Your first email should be the opening of a whole chain of communication. As a good salesperson, you need to be persistent. You need to show your prospects that you believe in the value you provide and that you know they will benefit from it. That’s why you shouldn’t show all your cards at once. Here are a few successful follow-up strategies:

Pitch them. Show another angle of your product; answer another problem. It should be:

  • Slightly different to the first message.
  • Show various benefits of your product.
  • Short but to the point, and as relevant as the other messages.

Remind them about your previous messages. Your email might have got stuck in the inbox of a prospect in need. Do not let bad timing ruin your conversion:

  • A short message to move you up in the prospects’ inbox and remind them about your offer.
  • Polite but firm tone.
  • Possibly link to an article of yours; maybe something valuable for your recipient and relevant to your messages.

Tease and give them something they want. Show potential value for your prospect – offer them a trial account, a taste of your services. Let them see how they will benefit from your solution before purchasing.

Not every person contacted will be up for your offer, and most of them will not even reply to your messages. That’s why you need to add a break-up email at the end of your thread.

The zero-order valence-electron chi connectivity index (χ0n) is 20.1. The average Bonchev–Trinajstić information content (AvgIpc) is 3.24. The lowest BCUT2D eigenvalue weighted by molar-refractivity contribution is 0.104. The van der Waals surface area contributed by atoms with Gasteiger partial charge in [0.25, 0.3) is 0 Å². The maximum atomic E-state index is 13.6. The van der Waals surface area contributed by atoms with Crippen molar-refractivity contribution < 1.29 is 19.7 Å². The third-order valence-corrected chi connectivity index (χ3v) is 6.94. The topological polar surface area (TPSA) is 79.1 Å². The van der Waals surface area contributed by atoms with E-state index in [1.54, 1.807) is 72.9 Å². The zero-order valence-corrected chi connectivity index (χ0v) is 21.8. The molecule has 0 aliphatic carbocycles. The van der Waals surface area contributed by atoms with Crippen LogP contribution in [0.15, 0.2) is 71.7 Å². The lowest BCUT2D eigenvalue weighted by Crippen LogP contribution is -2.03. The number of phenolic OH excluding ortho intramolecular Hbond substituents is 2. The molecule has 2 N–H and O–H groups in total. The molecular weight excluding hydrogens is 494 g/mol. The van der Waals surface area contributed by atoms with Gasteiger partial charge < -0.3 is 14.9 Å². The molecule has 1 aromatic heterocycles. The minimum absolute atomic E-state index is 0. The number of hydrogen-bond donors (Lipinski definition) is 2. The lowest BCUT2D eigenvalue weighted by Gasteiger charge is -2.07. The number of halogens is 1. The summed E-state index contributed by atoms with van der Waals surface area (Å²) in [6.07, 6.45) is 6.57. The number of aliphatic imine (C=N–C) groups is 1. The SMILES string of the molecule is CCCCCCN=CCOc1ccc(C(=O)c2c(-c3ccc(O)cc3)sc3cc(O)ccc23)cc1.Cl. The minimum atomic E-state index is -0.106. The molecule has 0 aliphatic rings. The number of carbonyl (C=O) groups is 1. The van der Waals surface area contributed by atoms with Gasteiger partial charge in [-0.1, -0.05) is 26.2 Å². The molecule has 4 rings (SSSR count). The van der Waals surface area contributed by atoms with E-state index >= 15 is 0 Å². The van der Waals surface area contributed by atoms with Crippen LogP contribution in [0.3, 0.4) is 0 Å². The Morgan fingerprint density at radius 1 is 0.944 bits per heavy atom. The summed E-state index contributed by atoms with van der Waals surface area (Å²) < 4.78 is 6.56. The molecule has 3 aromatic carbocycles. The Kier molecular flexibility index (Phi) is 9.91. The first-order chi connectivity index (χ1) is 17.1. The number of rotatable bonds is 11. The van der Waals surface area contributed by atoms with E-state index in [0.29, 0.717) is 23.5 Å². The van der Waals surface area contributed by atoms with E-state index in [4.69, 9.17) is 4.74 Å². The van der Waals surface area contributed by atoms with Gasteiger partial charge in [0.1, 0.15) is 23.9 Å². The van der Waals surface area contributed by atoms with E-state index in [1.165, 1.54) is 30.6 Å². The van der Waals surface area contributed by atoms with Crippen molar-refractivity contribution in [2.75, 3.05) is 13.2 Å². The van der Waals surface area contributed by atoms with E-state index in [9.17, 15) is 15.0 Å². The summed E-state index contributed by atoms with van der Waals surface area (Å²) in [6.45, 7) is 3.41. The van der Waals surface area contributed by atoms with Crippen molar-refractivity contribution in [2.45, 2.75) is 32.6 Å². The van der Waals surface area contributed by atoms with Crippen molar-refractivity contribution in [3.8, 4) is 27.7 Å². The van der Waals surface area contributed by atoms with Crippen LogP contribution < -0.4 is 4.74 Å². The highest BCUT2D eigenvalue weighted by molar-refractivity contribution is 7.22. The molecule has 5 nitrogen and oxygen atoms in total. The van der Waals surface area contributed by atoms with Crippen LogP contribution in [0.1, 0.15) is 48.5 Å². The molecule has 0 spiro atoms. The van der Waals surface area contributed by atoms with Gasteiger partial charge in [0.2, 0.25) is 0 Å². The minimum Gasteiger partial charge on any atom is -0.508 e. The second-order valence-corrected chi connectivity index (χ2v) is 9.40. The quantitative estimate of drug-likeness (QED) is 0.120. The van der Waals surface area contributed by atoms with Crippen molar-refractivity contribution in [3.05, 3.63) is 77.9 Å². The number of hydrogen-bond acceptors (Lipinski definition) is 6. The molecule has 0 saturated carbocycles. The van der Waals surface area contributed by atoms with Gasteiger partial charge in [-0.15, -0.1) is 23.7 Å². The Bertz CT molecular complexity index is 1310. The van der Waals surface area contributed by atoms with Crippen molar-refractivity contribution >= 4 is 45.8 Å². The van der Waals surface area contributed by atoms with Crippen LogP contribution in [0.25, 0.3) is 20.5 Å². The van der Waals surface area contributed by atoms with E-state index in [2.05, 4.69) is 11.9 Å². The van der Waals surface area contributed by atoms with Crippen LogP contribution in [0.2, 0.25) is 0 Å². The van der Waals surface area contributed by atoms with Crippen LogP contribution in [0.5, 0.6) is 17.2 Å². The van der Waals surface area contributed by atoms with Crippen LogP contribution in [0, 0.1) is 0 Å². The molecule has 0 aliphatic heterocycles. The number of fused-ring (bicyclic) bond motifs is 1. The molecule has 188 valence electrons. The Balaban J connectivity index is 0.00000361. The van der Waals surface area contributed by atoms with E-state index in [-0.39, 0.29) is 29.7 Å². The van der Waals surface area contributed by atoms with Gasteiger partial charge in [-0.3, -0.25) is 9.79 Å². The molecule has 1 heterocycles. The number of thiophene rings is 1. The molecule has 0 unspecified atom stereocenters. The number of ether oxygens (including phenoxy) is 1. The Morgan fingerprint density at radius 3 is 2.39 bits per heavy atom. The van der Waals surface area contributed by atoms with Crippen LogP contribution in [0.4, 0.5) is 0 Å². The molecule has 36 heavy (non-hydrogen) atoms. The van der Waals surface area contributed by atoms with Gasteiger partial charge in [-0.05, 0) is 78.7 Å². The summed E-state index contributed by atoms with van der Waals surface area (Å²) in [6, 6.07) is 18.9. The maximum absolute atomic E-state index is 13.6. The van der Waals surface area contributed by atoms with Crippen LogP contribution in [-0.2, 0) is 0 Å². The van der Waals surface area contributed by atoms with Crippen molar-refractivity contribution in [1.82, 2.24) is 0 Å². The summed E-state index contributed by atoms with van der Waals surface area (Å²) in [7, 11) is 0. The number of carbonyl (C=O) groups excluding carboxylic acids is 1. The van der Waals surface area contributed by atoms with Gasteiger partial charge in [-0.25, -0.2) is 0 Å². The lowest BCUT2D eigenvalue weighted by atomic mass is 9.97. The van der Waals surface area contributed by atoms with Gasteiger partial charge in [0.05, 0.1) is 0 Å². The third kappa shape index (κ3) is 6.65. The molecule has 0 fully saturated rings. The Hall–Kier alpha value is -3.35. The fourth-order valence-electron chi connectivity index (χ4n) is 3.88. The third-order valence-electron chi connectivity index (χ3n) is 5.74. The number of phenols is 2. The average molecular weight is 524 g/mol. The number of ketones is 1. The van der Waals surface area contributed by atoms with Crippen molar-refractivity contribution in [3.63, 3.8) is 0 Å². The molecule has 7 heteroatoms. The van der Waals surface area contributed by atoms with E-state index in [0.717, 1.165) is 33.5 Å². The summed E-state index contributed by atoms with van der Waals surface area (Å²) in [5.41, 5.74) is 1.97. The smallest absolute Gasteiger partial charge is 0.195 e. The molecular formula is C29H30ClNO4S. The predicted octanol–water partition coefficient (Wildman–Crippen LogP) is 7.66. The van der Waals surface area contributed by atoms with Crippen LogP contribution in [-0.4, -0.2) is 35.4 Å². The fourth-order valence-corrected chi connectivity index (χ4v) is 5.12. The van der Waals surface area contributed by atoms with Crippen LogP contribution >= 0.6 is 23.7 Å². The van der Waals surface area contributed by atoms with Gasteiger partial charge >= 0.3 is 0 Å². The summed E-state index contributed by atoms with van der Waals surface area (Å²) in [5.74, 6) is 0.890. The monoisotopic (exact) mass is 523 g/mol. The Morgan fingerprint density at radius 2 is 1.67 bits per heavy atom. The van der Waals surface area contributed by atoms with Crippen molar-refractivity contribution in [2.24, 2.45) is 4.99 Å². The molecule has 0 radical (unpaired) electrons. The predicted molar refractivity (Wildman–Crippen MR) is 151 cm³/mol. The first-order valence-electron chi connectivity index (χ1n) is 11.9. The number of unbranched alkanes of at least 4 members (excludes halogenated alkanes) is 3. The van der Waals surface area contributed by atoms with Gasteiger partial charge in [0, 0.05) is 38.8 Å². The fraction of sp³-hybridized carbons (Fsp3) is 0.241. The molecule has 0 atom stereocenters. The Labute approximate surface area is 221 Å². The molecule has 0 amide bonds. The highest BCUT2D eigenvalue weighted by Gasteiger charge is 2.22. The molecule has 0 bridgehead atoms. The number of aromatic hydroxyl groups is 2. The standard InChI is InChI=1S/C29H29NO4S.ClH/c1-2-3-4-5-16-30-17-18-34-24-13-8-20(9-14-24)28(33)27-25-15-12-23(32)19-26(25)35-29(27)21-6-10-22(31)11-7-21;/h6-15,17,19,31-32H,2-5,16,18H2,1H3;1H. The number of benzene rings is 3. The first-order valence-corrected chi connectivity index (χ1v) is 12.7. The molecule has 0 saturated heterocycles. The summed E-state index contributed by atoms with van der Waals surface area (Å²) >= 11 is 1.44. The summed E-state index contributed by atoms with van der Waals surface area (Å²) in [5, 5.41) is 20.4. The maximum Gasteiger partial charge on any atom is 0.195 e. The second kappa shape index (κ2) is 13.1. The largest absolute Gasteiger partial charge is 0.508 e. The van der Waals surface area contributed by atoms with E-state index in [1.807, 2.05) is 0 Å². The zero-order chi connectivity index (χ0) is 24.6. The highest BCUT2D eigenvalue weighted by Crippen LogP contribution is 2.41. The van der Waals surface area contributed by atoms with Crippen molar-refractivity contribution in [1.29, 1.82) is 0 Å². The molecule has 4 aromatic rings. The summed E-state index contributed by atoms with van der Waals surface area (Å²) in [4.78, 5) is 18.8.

• Leave only two options – it’s a „take it or leave it” situation. Ask the recipient directly whether they are interested and want to see your offer or not. Then tell them you will not message them again.
  • You can add one more killer pitch (if you have not used it before).

Just like with the first message, you need to make sure you time your follow-ups appropriately.

  • Instant follow-up – send a one-line addition a few minutes or hours after the first message. Make it casual, as if you forgot to mention something.
  • Keep at least a two-day-gap between messages – you do not want to end up labeled as a spammer.
  • Try different days of the week and different times – this way, you give yourself a better chance of catching the prospect during their daily email check.
  • Think about the long term – do not bombard your prospect with five messages in one week and then stop. The whole plan is to campaign for at least two or three weeks. If you still have not heard back, remind them about your offer a few weeks later.

Direct vs. pitch referral

Ask yourself this question when you’re defining your target and campaign approach. There is no universal answer – just like with everything else in cold mailing, you need to test it until you get satisfactory results.

  • Big companies – in many cases you can not tell for sure who is responsible for a certain aspect (e.g. in our case it might be Sales, Marketing or Business Development), and it’s good to ask for referrals (or intros from higher executives).
  • Startups and small companies – the main decisions are run past CEOs and executives, so you should try a direct pitch.

One last thing: do not get discouraged by the poor results at the beginning. After a few attempts, you will get to the point when you’ll read your prospects like a book and answer their questions before they even ask them.